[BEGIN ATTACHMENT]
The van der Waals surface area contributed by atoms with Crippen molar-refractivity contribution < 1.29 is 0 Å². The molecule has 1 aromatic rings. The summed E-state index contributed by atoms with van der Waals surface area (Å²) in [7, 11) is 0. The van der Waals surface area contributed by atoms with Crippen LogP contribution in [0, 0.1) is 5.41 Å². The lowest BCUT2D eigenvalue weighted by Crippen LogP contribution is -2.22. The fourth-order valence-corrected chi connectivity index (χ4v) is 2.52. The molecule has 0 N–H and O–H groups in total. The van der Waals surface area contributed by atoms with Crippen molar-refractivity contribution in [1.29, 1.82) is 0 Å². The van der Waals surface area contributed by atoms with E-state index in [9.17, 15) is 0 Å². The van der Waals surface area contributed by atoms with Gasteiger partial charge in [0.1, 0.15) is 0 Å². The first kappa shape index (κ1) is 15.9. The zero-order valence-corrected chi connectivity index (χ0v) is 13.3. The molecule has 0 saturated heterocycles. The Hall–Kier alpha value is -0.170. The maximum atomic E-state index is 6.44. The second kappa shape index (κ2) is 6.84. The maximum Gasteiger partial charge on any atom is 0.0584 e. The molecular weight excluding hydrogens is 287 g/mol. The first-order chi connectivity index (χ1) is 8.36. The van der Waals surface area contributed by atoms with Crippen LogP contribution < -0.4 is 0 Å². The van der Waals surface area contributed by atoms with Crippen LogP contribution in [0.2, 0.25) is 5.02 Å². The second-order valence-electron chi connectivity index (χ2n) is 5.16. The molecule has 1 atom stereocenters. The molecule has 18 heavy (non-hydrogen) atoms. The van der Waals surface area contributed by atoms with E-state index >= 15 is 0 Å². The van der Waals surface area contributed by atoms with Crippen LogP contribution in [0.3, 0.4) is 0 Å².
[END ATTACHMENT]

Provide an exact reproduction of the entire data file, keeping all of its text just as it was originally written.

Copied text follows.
The van der Waals surface area contributed by atoms with Crippen molar-refractivity contribution < 1.29 is 0 Å². The molecule has 1 aromatic rings. The summed E-state index contributed by atoms with van der Waals surface area (Å²) in [7, 11) is 0. The van der Waals surface area contributed by atoms with Crippen LogP contribution in [0, 0.1) is 5.41 Å². The lowest BCUT2D eigenvalue weighted by Crippen LogP contribution is -2.22. The fourth-order valence-corrected chi connectivity index (χ4v) is 2.52. The molecule has 0 N–H and O–H groups in total. The van der Waals surface area contributed by atoms with Crippen molar-refractivity contribution in [1.29, 1.82) is 0 Å². The van der Waals surface area contributed by atoms with E-state index in [9.17, 15) is 0 Å². The van der Waals surface area contributed by atoms with Gasteiger partial charge in [0.1, 0.15) is 0 Å². The first kappa shape index (κ1) is 15.9. The zero-order valence-corrected chi connectivity index (χ0v) is 13.3. The molecule has 0 saturated heterocycles. The Hall–Kier alpha value is -0.170. The maximum atomic E-state index is 6.44. The second kappa shape index (κ2) is 6.84. The maximum Gasteiger partial charge on any atom is 0.0584 e. The molecular weight excluding hydrogens is 287 g/mol. The first-order chi connectivity index (χ1) is 8.36. The van der Waals surface area contributed by atoms with Crippen LogP contribution < -0.4 is 0 Å². The van der Waals surface area contributed by atoms with Crippen LogP contribution in [0.2, 0.25) is 5.02 Å². The second-order valence-electron chi connectivity index (χ2n) is 5.16. The molecule has 1 atom stereocenters. The molecule has 18 heavy (non-hydrogen) atoms. The van der Waals surface area contributed by atoms with E-state index >= 15 is 0 Å². The van der Waals surface area contributed by atoms with Crippen LogP contribution in [0.3, 0.4) is 0 Å².